The Softer Side of T-shirts
The United States is in the midst of economy-spurred protests, what is projected to be the most negative U.S. presidential campaign in history and somewhat founded (but largely hyperbolic) claims of impending apocalypse. In unsettling or at least new-frontier times like these, it's nice to look to classic, unchanged parts of society. For promotional wears, that means the T-shirt. Suppliers have not revamped the look of T-shirts or drastically changed their styles. Rather, they have built on the classic style and worked to improve the comfort and imprint-holding abilities of tees so they can remain the perennial favorite of promotional apparel, and possibly hold slogans and logos for the many more protests, elections and apocalyptic messages to come.
THE 100 PERCENT
This year, tees are not ushering in any grand changes or visual reworkings. Instead, suppliers and manufacturers are working to increase the value of T-shirts by making the fabric longer-lasting and more comfortable. Bill Pellegrini, eastern regional sales manager for Alstyle Apparel, Anaheim, Calif., mentioned a move toward softer T-shirts. "There has been a gradual movement over the past few years to finer gauge cloth using combed/ring-spun cotton. These shirts have a softer hand and drape well on the wearer," he said. According to Cindy J. Sims, PR and promotions manager at Heritage Sportswear Inc., Hebron, Ohio, this focus on 100 percent combed and ring-spun cotton shirts was inspired by a Bella + Canvas campaign to move away from carded, open end shirts. "You will see Bella + Canvas promoting their tees with a new logo—NO C.O.E. (carded, open end)—so expect other mills to follow suit and do more promoting of their soft tees," she said. Sims noted these non-C.O.E. shirts boast benefits like holding screen prints, heat transfers and embroidery better and for longer.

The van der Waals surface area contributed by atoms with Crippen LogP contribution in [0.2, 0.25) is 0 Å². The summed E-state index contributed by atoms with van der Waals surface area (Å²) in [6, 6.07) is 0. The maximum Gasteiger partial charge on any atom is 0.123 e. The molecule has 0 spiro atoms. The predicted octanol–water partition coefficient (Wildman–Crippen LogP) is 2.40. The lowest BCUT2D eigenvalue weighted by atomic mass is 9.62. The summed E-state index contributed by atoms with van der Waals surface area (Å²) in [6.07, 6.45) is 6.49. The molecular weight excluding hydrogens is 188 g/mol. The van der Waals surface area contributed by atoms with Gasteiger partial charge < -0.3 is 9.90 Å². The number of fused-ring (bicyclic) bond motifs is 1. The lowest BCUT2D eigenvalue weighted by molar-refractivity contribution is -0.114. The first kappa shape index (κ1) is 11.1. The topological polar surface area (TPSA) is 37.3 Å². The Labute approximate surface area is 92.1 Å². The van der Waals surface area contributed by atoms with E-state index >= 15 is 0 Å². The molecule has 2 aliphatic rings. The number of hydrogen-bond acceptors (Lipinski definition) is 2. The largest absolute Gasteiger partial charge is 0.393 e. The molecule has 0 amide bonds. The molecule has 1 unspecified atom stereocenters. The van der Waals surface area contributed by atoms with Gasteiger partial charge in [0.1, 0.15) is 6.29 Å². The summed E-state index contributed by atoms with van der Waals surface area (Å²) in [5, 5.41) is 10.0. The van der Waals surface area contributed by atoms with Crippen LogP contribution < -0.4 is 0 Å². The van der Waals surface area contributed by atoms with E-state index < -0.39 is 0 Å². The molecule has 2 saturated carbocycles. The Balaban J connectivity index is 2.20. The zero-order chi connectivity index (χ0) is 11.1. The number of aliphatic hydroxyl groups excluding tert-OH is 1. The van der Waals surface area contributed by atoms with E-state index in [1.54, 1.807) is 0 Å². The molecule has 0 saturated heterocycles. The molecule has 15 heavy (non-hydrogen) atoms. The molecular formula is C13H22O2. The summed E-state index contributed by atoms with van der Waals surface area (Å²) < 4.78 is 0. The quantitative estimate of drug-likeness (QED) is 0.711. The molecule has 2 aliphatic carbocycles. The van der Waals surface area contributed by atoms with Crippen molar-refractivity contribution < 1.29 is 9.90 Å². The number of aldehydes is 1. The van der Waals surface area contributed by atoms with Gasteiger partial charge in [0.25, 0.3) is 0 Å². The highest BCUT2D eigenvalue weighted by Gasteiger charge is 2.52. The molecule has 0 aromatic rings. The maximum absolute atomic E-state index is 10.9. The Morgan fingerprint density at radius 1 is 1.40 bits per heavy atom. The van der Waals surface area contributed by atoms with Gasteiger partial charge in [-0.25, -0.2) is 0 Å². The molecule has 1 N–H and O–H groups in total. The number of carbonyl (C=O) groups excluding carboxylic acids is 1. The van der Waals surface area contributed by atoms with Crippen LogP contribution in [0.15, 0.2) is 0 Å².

FINDING FASHION IN COTTON
If you want to add more modernity to your new, softer imprinted tees, try exaggerated lengths and necklines. "Several mills are adding a little length to their tees—a trend that continues into 2012. And you'll see more drapey, flowy tees for a more retail look," said Sims. The retail, fashion look can add value to the tees for your clients. "More companies are looking for perceived value to promote their brand," said Pellegrini. "Fashion can be achieved through the use of better fabrics, silhouettes and the final decoration," he added. To complete the fashion look, Sims suggested wide necks, deep V-necks in front and back, scoops, boat necks and slit V-necks.